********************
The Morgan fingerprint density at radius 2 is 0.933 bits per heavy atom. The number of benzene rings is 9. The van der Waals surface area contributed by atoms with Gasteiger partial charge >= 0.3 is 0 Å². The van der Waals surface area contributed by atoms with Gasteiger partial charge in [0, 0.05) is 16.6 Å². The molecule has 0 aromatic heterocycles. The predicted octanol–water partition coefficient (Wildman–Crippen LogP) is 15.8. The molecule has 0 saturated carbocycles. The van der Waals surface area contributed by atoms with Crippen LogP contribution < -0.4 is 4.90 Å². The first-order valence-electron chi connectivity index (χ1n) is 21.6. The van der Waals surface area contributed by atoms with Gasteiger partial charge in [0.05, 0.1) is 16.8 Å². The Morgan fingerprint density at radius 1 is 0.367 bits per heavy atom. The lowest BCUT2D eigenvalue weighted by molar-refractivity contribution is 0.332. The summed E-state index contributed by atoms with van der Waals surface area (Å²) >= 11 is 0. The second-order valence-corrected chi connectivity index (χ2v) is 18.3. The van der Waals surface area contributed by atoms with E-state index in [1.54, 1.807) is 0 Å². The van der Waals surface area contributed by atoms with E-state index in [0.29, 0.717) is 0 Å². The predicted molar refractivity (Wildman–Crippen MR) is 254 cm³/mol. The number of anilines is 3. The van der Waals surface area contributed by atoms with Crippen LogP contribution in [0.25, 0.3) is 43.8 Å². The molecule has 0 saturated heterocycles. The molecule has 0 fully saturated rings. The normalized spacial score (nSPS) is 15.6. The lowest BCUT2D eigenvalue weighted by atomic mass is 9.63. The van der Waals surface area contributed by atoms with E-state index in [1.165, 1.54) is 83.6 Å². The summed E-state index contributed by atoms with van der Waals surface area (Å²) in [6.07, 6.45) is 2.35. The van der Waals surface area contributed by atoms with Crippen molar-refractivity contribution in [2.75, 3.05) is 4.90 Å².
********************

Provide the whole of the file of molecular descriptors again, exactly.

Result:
The Morgan fingerprint density at radius 2 is 0.933 bits per heavy atom. The number of benzene rings is 9. The van der Waals surface area contributed by atoms with Gasteiger partial charge >= 0.3 is 0 Å². The van der Waals surface area contributed by atoms with Gasteiger partial charge in [0, 0.05) is 16.6 Å². The molecule has 0 aromatic heterocycles. The predicted octanol–water partition coefficient (Wildman–Crippen LogP) is 15.8. The molecule has 0 saturated carbocycles. The van der Waals surface area contributed by atoms with Crippen LogP contribution < -0.4 is 4.90 Å². The first-order valence-electron chi connectivity index (χ1n) is 21.6. The van der Waals surface area contributed by atoms with Gasteiger partial charge in [0.05, 0.1) is 16.8 Å². The Morgan fingerprint density at radius 1 is 0.367 bits per heavy atom. The lowest BCUT2D eigenvalue weighted by molar-refractivity contribution is 0.332. The summed E-state index contributed by atoms with van der Waals surface area (Å²) >= 11 is 0. The second-order valence-corrected chi connectivity index (χ2v) is 18.3. The van der Waals surface area contributed by atoms with E-state index in [1.54, 1.807) is 0 Å². The van der Waals surface area contributed by atoms with E-state index in [0.29, 0.717) is 0 Å². The predicted molar refractivity (Wildman–Crippen MR) is 254 cm³/mol. The number of anilines is 3. The van der Waals surface area contributed by atoms with Crippen LogP contribution in [0.25, 0.3) is 43.8 Å². The molecule has 0 saturated heterocycles. The molecule has 0 fully saturated rings. The normalized spacial score (nSPS) is 15.6. The lowest BCUT2D eigenvalue weighted by atomic mass is 9.63. The van der Waals surface area contributed by atoms with E-state index in [1.165, 1.54) is 83.6 Å². The summed E-state index contributed by atoms with van der Waals surface area (Å²) in [6.07, 6.45) is 2.35. The van der Waals surface area contributed by atoms with Crippen molar-refractivity contribution in [2.75, 3.05) is 4.90 Å².